This means that we have the power to overcome this very suffering with our own minds. We can accept things as they are right now. We can choose our desires carefully, and live moderately within our means. We can understand our perpetual dissatisfaction – our constant need for more – and accept it.
When we relinquish attachment to everything, it frees us and lets us experience the joy that is in all things, in every moment, in this moment.
These thoughts are a derivative of the teachings of the Buddha, who taught that life ultimately leads to suffering, that suffering is caused by cravings, and that suffering ends when craving ends.
He also says how we need to pay attention to this moment, because the enlightenment, awakening and nirvana can all be found in any given moment. As long as we quiet ourselves and pay attention, all of existence will reveal itself to us.
By now you’ve probably heard of the leaked video showing US soldiers opening fire on unarmed Iraqi civilians. If not, see below for some clips of the video.
This video is hard to watch. A group of mostly unarmed men gunned down, some of whom were Reuters journalists. An injured man struggles, crawling down the sidewalk, trying to escape. Other unarmed civilians come to his aid, trying to be good Samaritans, only to be shot and killed by the crew of the US Apache. Very ugly.
This is doubly true when we hear the crewmen saying things like “Come on, let us shoot!,” “Oh yeah, look at those dead bastards,” or when hearing how a little girl had been shot… “Well, it’s their fault bringing their kids to a battle.”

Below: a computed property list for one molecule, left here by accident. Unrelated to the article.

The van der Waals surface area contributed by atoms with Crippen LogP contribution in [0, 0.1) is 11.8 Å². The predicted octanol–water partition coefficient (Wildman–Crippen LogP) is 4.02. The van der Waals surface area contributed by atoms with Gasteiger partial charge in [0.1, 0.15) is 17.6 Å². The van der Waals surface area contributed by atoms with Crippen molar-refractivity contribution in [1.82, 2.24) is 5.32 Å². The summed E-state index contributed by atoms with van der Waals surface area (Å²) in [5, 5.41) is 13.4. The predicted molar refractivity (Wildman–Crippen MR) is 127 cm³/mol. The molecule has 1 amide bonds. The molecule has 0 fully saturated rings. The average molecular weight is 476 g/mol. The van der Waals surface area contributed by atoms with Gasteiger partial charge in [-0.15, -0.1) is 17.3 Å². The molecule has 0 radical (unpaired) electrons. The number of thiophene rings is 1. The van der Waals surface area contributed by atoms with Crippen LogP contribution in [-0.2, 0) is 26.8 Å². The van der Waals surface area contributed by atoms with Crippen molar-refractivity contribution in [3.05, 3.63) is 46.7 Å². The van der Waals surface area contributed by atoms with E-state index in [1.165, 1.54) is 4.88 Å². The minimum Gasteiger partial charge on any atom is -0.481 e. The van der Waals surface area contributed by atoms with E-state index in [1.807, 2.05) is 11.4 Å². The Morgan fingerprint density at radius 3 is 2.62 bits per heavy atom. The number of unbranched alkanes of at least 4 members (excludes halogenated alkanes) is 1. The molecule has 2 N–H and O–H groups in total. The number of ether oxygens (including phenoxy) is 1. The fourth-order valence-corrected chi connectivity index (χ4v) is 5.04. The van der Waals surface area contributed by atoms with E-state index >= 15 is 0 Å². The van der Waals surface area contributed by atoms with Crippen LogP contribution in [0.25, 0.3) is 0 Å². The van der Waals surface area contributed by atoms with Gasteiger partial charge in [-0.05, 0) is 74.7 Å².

As Wikileaks editor Julian Assange says, what we see here is the corruption of the US soldiers by war itself. The crew have been desensitized to their own actions. They see it as being a video game, the targets dehumanized. The humans they are killing aren’t even human… they’ve become objects.
This video, while very grotesque, is an everyday occurrence in Iraq. About 100,000 civilians have died since the US invaded Iraq (source: http://www.iraqbodycount.org/) meaning on average 40 innocent people have died every day, in this now 7 year campaign. Of course, there is no justification for the loss of these lives and no way to rationalize these deaths as anything other than tragic.
But what this video does highlight is how the wholesale slaughter of fellow humans has become institutionalized. Modern war has become a process, a routine… like cars being built on an assembly line. But instead of making vehicles, the war industry makes death and pain, with the by-products being fear and hate.
Even if the war in Iraq ends, which is becoming more likely everyday, the war machine will still look for more places to attack. They will spread propaganda about a new threat, a new country to invade to create another stage on which to set up their assembly line of death.
The soldiers in these videos are not to blame, they are only doing what they believe is the right thing to do. It is their job, their occupation, to kill people. (Of course, if you give someone a hammer, pretty soon everything begins to look like a nail.) But it is not their job to stop the war.
Rather, it is up to everyone else to decide to stop this nonsense. It is up to the American people to recognize that war is not the answer and order the government to withdraw. It is up to the world’s people to stand up against war, and rise up against institutionalized armed conflict wherever it arises.
War will not end itself on its own… it is up to us – the world’s people – to bring an end to war.